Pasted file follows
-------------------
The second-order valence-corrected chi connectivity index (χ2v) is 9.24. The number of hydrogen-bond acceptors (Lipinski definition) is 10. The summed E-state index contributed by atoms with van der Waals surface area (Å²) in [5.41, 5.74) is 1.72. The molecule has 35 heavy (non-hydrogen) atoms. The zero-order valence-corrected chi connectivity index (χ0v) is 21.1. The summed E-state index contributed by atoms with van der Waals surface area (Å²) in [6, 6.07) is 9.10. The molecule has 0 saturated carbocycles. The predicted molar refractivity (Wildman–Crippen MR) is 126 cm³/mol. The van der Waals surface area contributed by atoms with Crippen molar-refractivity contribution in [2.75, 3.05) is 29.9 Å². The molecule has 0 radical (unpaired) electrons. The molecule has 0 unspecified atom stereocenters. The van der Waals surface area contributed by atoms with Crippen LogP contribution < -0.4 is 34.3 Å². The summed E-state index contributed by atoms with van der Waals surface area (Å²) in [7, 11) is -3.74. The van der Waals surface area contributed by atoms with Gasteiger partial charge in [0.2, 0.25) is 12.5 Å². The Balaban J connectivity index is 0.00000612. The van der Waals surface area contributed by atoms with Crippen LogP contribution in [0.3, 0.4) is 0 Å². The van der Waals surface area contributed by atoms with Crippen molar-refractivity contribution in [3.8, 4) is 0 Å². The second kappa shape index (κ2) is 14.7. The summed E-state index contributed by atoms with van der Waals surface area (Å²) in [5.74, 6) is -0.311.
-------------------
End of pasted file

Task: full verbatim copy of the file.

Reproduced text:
The second-order valence-corrected chi connectivity index (χ2v) is 9.24. The number of hydrogen-bond acceptors (Lipinski definition) is 10. The summed E-state index contributed by atoms with van der Waals surface area (Å²) in [5.41, 5.74) is 1.72. The molecule has 35 heavy (non-hydrogen) atoms. The zero-order valence-corrected chi connectivity index (χ0v) is 21.1. The summed E-state index contributed by atoms with van der Waals surface area (Å²) in [6, 6.07) is 9.10. The molecule has 0 saturated carbocycles. The predicted molar refractivity (Wildman–Crippen MR) is 126 cm³/mol. The van der Waals surface area contributed by atoms with Crippen molar-refractivity contribution in [2.75, 3.05) is 29.9 Å². The molecule has 0 radical (unpaired) electrons. The molecule has 0 unspecified atom stereocenters. The van der Waals surface area contributed by atoms with Crippen LogP contribution < -0.4 is 34.3 Å². The summed E-state index contributed by atoms with van der Waals surface area (Å²) in [7, 11) is -3.74. The van der Waals surface area contributed by atoms with Gasteiger partial charge in [0.2, 0.25) is 12.5 Å². The Balaban J connectivity index is 0.00000612. The van der Waals surface area contributed by atoms with Crippen LogP contribution in [0.3, 0.4) is 0 Å². The van der Waals surface area contributed by atoms with Crippen molar-refractivity contribution in [3.8, 4) is 0 Å². The second kappa shape index (κ2) is 14.7. The summed E-state index contributed by atoms with van der Waals surface area (Å²) in [5.74, 6) is -0.311.